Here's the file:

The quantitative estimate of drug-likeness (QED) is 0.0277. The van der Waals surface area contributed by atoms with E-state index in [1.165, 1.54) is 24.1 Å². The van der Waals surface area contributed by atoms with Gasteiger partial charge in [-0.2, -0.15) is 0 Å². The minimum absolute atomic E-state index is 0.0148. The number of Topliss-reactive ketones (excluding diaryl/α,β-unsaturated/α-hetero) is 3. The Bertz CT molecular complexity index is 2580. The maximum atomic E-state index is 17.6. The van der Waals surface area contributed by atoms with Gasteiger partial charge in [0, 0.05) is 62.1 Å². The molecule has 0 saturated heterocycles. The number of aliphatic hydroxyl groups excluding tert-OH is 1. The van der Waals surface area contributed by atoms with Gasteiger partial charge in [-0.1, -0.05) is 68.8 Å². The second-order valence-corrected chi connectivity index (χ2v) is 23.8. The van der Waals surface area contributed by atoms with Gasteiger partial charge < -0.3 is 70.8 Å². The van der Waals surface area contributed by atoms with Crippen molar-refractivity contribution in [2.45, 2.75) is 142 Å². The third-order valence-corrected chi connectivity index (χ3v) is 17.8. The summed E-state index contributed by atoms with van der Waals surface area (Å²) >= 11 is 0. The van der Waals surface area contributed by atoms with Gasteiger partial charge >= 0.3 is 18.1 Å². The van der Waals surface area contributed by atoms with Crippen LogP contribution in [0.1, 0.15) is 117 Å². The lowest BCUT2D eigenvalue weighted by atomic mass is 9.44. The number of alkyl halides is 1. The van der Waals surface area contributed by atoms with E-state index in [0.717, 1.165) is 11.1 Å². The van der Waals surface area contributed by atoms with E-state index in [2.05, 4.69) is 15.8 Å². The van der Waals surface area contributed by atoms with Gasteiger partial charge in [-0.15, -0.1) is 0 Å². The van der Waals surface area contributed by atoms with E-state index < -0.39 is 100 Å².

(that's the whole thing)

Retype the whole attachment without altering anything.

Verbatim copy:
The quantitative estimate of drug-likeness (QED) is 0.0277. The van der Waals surface area contributed by atoms with E-state index in [1.165, 1.54) is 24.1 Å². The van der Waals surface area contributed by atoms with Gasteiger partial charge in [-0.2, -0.15) is 0 Å². The minimum absolute atomic E-state index is 0.0148. The number of Topliss-reactive ketones (excluding diaryl/α,β-unsaturated/α-hetero) is 3. The Bertz CT molecular complexity index is 2580. The maximum atomic E-state index is 17.6. The van der Waals surface area contributed by atoms with Gasteiger partial charge in [0, 0.05) is 62.1 Å². The molecule has 0 saturated heterocycles. The number of aliphatic hydroxyl groups excluding tert-OH is 1. The van der Waals surface area contributed by atoms with Gasteiger partial charge in [-0.1, -0.05) is 68.8 Å². The second-order valence-corrected chi connectivity index (χ2v) is 23.8. The van der Waals surface area contributed by atoms with Gasteiger partial charge < -0.3 is 70.8 Å². The van der Waals surface area contributed by atoms with Crippen molar-refractivity contribution in [2.45, 2.75) is 142 Å². The third-order valence-corrected chi connectivity index (χ3v) is 17.8. The summed E-state index contributed by atoms with van der Waals surface area (Å²) >= 11 is 0. The van der Waals surface area contributed by atoms with Gasteiger partial charge >= 0.3 is 18.1 Å². The van der Waals surface area contributed by atoms with Crippen LogP contribution in [0.1, 0.15) is 117 Å². The lowest BCUT2D eigenvalue weighted by atomic mass is 9.44. The number of alkyl halides is 1. The van der Waals surface area contributed by atoms with E-state index in [0.717, 1.165) is 11.1 Å². The van der Waals surface area contributed by atoms with E-state index in [2.05, 4.69) is 15.8 Å². The van der Waals surface area contributed by atoms with Gasteiger partial charge in [-0.15, -0.1) is 0 Å². The van der Waals surface area contributed by atoms with E-state index < -0.39 is 100 Å².